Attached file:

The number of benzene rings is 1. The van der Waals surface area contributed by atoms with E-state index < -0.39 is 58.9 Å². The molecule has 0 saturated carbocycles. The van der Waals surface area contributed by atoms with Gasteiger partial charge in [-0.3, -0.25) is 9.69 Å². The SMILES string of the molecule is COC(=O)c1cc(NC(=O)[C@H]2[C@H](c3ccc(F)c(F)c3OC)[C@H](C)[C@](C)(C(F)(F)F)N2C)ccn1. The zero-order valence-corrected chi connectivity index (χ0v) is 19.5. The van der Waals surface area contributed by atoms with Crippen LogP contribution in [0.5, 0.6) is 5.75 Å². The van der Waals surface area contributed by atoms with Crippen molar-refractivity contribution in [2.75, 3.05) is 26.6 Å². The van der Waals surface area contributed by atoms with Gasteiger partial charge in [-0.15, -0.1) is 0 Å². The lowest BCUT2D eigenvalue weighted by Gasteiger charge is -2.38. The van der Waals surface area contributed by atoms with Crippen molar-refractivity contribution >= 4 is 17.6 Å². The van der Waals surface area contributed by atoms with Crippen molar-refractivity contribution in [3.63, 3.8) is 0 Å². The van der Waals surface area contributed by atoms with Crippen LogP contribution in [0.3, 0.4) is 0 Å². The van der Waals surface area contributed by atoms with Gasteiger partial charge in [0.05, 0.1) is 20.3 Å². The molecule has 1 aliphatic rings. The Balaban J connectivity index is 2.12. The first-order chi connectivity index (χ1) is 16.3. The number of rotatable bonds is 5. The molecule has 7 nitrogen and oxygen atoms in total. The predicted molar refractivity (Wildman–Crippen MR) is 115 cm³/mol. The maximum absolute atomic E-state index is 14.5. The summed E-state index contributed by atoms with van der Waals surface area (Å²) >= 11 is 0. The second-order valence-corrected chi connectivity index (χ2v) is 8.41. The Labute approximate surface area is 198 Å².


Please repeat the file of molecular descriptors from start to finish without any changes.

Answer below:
The number of benzene rings is 1. The van der Waals surface area contributed by atoms with E-state index < -0.39 is 58.9 Å². The molecule has 0 saturated carbocycles. The van der Waals surface area contributed by atoms with Gasteiger partial charge in [-0.3, -0.25) is 9.69 Å². The SMILES string of the molecule is COC(=O)c1cc(NC(=O)[C@H]2[C@H](c3ccc(F)c(F)c3OC)[C@H](C)[C@](C)(C(F)(F)F)N2C)ccn1. The zero-order valence-corrected chi connectivity index (χ0v) is 19.5. The van der Waals surface area contributed by atoms with Crippen LogP contribution in [0.5, 0.6) is 5.75 Å². The van der Waals surface area contributed by atoms with Crippen molar-refractivity contribution in [2.75, 3.05) is 26.6 Å². The van der Waals surface area contributed by atoms with Gasteiger partial charge in [-0.15, -0.1) is 0 Å². The lowest BCUT2D eigenvalue weighted by Gasteiger charge is -2.38. The van der Waals surface area contributed by atoms with Crippen molar-refractivity contribution >= 4 is 17.6 Å². The van der Waals surface area contributed by atoms with Crippen molar-refractivity contribution in [3.63, 3.8) is 0 Å². The van der Waals surface area contributed by atoms with Crippen LogP contribution in [0.3, 0.4) is 0 Å². The van der Waals surface area contributed by atoms with Gasteiger partial charge in [0.05, 0.1) is 20.3 Å². The molecule has 1 aliphatic rings. The Balaban J connectivity index is 2.12. The first-order chi connectivity index (χ1) is 16.3. The number of rotatable bonds is 5. The molecule has 7 nitrogen and oxygen atoms in total. The predicted molar refractivity (Wildman–Crippen MR) is 115 cm³/mol. The maximum absolute atomic E-state index is 14.5. The summed E-state index contributed by atoms with van der Waals surface area (Å²) >= 11 is 0. The second-order valence-corrected chi connectivity index (χ2v) is 8.41. The Labute approximate surface area is 198 Å².